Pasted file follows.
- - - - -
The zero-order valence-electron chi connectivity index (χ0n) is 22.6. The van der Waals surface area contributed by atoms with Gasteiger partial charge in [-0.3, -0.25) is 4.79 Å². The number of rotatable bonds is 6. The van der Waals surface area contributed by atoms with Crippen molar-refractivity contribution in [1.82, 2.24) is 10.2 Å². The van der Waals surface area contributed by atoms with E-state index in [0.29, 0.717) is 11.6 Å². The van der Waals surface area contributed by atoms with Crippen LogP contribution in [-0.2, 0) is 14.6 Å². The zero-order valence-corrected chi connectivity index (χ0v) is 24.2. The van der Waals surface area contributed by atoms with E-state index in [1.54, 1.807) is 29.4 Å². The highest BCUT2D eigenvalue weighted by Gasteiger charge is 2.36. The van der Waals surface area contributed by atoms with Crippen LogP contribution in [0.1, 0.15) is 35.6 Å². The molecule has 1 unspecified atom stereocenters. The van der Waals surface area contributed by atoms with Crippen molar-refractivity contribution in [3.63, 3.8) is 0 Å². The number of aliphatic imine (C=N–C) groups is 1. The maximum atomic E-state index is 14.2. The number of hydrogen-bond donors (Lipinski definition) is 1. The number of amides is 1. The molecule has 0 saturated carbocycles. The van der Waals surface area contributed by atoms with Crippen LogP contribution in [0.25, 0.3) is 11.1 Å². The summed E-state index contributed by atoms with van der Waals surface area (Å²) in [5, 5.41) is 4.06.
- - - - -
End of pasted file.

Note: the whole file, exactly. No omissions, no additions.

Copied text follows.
The zero-order valence-electron chi connectivity index (χ0n) is 22.6. The van der Waals surface area contributed by atoms with Gasteiger partial charge in [-0.3, -0.25) is 4.79 Å². The number of rotatable bonds is 6. The van der Waals surface area contributed by atoms with Crippen molar-refractivity contribution in [1.82, 2.24) is 10.2 Å². The van der Waals surface area contributed by atoms with E-state index in [0.29, 0.717) is 11.6 Å². The van der Waals surface area contributed by atoms with Crippen LogP contribution in [-0.2, 0) is 14.6 Å². The zero-order valence-corrected chi connectivity index (χ0v) is 24.2. The van der Waals surface area contributed by atoms with E-state index in [1.54, 1.807) is 29.4 Å². The highest BCUT2D eigenvalue weighted by Gasteiger charge is 2.36. The van der Waals surface area contributed by atoms with Crippen LogP contribution in [0.1, 0.15) is 35.6 Å². The molecule has 1 unspecified atom stereocenters. The van der Waals surface area contributed by atoms with Crippen molar-refractivity contribution in [3.63, 3.8) is 0 Å². The number of aliphatic imine (C=N–C) groups is 1. The maximum atomic E-state index is 14.2. The number of hydrogen-bond donors (Lipinski definition) is 1. The number of amides is 1. The molecule has 0 saturated carbocycles. The van der Waals surface area contributed by atoms with Crippen LogP contribution in [0.25, 0.3) is 11.1 Å². The summed E-state index contributed by atoms with van der Waals surface area (Å²) in [5, 5.41) is 4.06.